In the second Monk & Robot novella, we meet up again with Mosscap and Sibling Dex. Mosscap is a robot who is curious about humans. For a very long time, humans and robots on the moon Panga have lived separately. In the first novella, Mosscap befriended Sibling Dex, a traveling tea monk. Mosscap wants to know what humans need. In this solarpunk science fiction story, humans live simple lives, in harmony with nature, either in small villages or in The City. Dex and Mosscap travel to different communities in settings that resemble those in northern California. Dex and the reader learn more about the culture of robots, and Dex takes Mosscap to visit their large extended family, who don’t quite understand how Dex has grown and changed. Chambers’ intent with this short series is to give readers a chance to take a break, to read a story that may make you think, but without causing anxiety. The Monk & Robot series is as charming and refreshing as pausing to make and enjoy a cup of tea. I plan to reread the first novella, A Psalm for the Wild-Built.
Iona Iverson, 57, is a larger than life magazine advice columnist. A former It girl who covered major social events, Iona has had an amazing life, but needs to modernize her column to keep her job. Regularly commuting to London on the train, she enjoys observing the other commuters, but never, ever talks to anyone except her French bulldog Lulu. One day there’s a (nonviolent) crisis on train car #3, and the travelers finally meet and connect. I enjoyed learning their nicknames for each other, especially teen Martha thinking of Iona as magic handbag lady. While Iona tends to steal the scenes she’s in, everyone except David and Jake gets their turn to narrate the story. Sanjay the anxious nurse, impossibly pretty Emmie, and trader Piers in his expensive suits all need Iona’s advice at some point, including Martha, who ends up getting coaching for a theatre audition from Iona and math tutoring from Piers.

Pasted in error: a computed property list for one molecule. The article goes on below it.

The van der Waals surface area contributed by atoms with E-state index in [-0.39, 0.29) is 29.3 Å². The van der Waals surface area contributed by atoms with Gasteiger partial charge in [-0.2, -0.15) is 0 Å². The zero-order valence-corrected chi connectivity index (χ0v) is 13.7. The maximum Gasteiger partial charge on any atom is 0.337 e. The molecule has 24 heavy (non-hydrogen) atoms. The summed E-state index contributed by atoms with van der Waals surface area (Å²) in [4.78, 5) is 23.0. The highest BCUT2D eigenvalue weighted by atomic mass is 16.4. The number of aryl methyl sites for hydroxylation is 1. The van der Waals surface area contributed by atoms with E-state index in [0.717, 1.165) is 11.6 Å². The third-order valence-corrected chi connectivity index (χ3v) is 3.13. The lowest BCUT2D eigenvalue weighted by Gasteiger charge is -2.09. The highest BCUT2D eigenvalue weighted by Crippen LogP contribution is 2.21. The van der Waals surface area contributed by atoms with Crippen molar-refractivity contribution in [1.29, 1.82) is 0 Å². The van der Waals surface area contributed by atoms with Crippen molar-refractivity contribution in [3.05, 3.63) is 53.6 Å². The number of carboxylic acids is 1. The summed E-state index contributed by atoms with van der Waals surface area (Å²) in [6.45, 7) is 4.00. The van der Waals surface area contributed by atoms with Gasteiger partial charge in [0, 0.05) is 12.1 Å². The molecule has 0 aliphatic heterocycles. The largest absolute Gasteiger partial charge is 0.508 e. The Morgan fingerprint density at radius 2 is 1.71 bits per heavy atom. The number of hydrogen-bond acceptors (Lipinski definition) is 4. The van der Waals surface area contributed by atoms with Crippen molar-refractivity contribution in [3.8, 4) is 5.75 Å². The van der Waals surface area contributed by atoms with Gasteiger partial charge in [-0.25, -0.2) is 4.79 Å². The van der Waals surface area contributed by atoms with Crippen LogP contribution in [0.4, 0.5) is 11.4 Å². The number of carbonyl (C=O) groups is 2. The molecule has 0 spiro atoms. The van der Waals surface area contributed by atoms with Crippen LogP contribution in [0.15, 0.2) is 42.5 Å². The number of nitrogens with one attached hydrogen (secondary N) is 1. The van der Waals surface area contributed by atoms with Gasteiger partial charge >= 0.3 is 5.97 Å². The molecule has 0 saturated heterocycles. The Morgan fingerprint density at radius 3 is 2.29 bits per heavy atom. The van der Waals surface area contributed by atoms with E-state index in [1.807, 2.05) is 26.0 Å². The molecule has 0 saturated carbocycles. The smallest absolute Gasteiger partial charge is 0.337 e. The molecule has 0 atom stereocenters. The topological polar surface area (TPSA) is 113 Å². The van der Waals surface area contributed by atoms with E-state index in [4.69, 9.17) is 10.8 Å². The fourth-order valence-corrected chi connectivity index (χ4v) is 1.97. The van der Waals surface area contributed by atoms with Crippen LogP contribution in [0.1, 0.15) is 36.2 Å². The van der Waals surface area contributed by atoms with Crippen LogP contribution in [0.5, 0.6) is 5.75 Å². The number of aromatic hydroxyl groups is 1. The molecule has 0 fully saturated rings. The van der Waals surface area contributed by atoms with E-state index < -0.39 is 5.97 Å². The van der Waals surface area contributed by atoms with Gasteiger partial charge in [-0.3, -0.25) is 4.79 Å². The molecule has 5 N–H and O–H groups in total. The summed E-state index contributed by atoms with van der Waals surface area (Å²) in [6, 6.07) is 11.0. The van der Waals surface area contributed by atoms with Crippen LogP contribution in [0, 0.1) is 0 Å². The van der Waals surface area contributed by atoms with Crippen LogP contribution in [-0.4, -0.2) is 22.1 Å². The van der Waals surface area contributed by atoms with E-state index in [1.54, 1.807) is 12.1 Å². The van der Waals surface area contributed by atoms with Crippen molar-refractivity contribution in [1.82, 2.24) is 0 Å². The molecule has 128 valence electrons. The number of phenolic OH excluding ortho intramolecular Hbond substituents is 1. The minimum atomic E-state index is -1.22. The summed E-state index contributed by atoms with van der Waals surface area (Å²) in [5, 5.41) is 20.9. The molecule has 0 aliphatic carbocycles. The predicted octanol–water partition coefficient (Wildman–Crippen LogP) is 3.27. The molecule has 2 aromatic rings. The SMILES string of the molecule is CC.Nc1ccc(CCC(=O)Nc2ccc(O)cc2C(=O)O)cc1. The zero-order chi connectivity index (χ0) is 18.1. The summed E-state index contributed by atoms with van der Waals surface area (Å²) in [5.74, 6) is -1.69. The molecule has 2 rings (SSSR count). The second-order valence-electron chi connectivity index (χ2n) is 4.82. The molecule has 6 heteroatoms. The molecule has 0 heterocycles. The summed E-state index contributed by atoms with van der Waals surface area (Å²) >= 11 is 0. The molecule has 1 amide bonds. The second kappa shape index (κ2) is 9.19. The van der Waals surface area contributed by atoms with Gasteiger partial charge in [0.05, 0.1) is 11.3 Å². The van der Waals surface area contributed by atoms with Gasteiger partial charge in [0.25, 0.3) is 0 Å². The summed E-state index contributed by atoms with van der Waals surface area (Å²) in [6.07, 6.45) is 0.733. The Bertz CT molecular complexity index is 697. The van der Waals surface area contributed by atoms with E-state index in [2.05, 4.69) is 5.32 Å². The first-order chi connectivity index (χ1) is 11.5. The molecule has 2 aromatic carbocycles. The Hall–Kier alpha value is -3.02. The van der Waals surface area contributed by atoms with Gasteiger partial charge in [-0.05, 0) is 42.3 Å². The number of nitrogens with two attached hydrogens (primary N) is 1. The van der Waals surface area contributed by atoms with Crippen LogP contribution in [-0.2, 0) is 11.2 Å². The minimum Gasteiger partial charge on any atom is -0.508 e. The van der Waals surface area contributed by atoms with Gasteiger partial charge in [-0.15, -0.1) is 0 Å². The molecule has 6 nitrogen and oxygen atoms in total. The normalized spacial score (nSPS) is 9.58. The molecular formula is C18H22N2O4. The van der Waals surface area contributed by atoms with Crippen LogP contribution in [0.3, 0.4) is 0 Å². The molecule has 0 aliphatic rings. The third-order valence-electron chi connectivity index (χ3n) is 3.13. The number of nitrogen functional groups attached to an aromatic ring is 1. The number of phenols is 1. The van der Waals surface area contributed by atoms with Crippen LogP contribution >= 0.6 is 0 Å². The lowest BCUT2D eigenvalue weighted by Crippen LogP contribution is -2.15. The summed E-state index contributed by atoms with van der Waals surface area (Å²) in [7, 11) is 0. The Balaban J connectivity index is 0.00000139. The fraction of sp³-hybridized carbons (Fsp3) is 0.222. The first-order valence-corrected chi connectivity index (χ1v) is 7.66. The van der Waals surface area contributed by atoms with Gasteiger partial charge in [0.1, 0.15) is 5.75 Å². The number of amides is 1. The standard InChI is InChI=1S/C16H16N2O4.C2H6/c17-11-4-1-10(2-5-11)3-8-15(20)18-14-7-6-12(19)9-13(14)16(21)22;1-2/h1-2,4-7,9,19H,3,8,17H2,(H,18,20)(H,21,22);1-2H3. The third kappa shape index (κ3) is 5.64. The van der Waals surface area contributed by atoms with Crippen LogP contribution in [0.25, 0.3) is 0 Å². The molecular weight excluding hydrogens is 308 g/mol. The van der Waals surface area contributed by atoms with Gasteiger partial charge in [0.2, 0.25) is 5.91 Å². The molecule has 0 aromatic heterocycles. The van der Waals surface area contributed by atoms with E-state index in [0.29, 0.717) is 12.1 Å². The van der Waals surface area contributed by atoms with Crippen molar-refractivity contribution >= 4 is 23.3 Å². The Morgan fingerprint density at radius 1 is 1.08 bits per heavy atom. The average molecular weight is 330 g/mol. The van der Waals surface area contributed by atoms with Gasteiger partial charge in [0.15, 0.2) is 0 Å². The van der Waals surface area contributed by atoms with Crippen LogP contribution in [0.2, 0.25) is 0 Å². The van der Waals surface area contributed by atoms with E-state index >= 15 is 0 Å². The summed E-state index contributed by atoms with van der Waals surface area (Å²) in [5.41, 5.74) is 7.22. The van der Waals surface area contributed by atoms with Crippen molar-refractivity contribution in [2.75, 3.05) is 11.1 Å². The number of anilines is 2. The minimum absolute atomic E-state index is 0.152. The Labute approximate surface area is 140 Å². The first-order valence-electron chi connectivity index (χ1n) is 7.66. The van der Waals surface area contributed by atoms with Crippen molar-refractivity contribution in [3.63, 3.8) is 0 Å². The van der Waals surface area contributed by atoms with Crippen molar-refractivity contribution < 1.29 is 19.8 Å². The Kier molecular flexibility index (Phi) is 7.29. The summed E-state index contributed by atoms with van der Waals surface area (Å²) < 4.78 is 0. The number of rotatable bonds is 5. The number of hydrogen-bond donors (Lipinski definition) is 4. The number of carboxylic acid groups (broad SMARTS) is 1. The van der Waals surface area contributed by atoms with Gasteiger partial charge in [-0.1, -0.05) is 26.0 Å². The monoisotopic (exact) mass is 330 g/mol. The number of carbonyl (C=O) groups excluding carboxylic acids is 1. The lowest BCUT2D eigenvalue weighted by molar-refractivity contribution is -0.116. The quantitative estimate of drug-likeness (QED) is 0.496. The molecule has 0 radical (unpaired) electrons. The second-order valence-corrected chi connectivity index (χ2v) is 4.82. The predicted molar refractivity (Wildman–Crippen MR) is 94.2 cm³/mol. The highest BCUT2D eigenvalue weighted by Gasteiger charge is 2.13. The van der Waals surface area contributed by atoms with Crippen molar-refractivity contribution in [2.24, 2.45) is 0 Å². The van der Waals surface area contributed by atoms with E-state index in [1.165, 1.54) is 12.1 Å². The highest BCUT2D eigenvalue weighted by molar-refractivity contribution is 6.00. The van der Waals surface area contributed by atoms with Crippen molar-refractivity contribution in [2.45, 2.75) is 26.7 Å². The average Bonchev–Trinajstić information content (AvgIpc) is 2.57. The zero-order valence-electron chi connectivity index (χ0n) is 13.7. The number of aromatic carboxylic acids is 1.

Happily, the commuter train to London isn’t the only setting in this contemporary novel, letting readers glimpse homes, workplaces, Martha’s school, and the maze at Hampton Court Palace. I listened to the audiobook narrated expertly by Clare Corbett while commuting in my car; I’d love to see someone reading this on the train. While I liked the author’s first book, The Authenticity Project, I didn’t find it memorable or outstanding. This heartwarming and uplifting story about the riders on the train is one of my favorite reads so far this year. Readalikes include The Story of Arthur Truluv by Elizabeth Berg, The Reading List by Sara Nisha Adams, Eleanor Oliphant is Completely Fine by Gail Honeyman, and Oona Out of Order by Margarita Montimore.